Companies that have developed customer intimacy and are in tune with their customer’s mood and circumstance are better able to react to changing circumstances with operational excellence which requires dynamic process management.  They will be able to create new products and services mobilizing their innovative R&D teams and Product Development organizations with product competencies.  Companies not only need to continuously improve their current product lines to meet existing demand but also must exploit disruptive innovation to change the game and establish leadership over their current and potential future competitors.

It is claimed that certain combinations of culture and structure of the organization are more successful to execute different strategies.  Organizational DNA theory suggests that following patterns have an evolutionary advantage compared to others as shown in Table 1:

This theory has some profound implications on how leaders develop their strategies and shape the culture and structure of the organization to create the right organizational DNA.  For example if an organization randomly choses its employees to execute the four strategies mentioned above the resulting DNA patterns will have an evolutionary disadvantage compared to the same organization choosing the employees and policies to craft an organization that matches the patterns with evolutionary advantage.  Figure 1 shows a hypothetical organization with a DNA with random combination of patterns and specially designed DNA mimicking the patterns with evolutionary advantage.

In this figure, the matrix strength represents organizational structure where a hierarchical pyramid organization has matrix strength of zero and a full matrix-organization structure has matrix strength of one.  Of course, the theory is in a nascent stage and there is a lot of work that is required to map current world-class organizations to identify their fingerprints and the patterns with evolutionary advantage.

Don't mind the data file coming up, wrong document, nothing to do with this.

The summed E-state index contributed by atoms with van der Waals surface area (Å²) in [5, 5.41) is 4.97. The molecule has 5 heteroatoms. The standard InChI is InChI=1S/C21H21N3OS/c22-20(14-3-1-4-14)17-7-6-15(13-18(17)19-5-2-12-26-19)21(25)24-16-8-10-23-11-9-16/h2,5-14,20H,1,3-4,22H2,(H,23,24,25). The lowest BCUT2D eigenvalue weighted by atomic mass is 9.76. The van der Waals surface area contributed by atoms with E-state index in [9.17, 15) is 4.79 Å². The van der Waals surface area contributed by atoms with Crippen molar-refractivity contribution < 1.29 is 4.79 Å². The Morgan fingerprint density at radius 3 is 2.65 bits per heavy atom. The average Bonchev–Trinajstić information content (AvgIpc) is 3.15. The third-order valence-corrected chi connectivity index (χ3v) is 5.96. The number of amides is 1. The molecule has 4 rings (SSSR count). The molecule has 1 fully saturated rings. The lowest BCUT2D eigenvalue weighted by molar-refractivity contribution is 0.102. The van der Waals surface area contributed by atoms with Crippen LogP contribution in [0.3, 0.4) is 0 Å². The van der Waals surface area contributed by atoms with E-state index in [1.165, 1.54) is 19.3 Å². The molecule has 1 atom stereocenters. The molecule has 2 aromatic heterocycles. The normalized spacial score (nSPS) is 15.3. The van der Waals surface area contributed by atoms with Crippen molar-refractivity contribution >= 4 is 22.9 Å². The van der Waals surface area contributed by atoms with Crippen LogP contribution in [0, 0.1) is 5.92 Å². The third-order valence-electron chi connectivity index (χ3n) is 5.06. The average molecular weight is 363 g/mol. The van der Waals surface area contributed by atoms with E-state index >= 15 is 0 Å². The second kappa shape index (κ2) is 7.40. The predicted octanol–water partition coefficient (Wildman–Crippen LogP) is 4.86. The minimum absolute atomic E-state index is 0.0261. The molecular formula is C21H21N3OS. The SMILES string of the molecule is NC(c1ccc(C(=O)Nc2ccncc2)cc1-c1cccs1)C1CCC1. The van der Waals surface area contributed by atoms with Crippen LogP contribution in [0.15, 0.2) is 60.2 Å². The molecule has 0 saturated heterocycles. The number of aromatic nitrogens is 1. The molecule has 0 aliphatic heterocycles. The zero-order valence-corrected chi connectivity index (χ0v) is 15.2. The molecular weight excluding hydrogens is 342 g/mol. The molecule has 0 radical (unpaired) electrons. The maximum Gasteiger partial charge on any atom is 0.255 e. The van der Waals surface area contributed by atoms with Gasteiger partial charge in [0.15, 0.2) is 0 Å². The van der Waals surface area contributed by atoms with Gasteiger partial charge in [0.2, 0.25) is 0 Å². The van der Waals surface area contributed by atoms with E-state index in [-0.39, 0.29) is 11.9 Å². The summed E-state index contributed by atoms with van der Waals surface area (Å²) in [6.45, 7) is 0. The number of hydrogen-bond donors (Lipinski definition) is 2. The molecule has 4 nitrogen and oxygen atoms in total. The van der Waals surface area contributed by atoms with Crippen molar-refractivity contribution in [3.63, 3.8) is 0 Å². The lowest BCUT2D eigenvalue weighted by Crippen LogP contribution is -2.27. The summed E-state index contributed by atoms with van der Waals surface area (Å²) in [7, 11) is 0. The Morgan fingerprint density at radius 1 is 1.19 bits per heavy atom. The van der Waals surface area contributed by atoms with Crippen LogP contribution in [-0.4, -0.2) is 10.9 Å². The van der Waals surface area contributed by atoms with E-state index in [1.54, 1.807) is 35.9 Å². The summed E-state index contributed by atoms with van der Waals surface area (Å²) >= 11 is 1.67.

To understand where Ford’s DNA went right and where it went wrong, we must examine how Ford fares with respect to the four strategies.  Obviously, the quality effort helped in developing product leadership in their existing product line with improved quality.  They also seemed to have developed a certain degree of customer intimacy to understand that the SUVs are liked by their customers and took advantage.  They certainly had issues with operational excellence.  Their unions behaved in a way that they were not part of the total system and wanted to benefit at the expense of the whole system.  The management also benefitted from unreasonable salaries and bonuses even when the company was not doing well.  In addition, lack of disruptive innovation blindsided them when Toyota introduced a Hybrid model and started to eat their market share.  According to Deming, disruptive innovation comes from the producer – not from the customer, while customers can help in identifying current product improvements.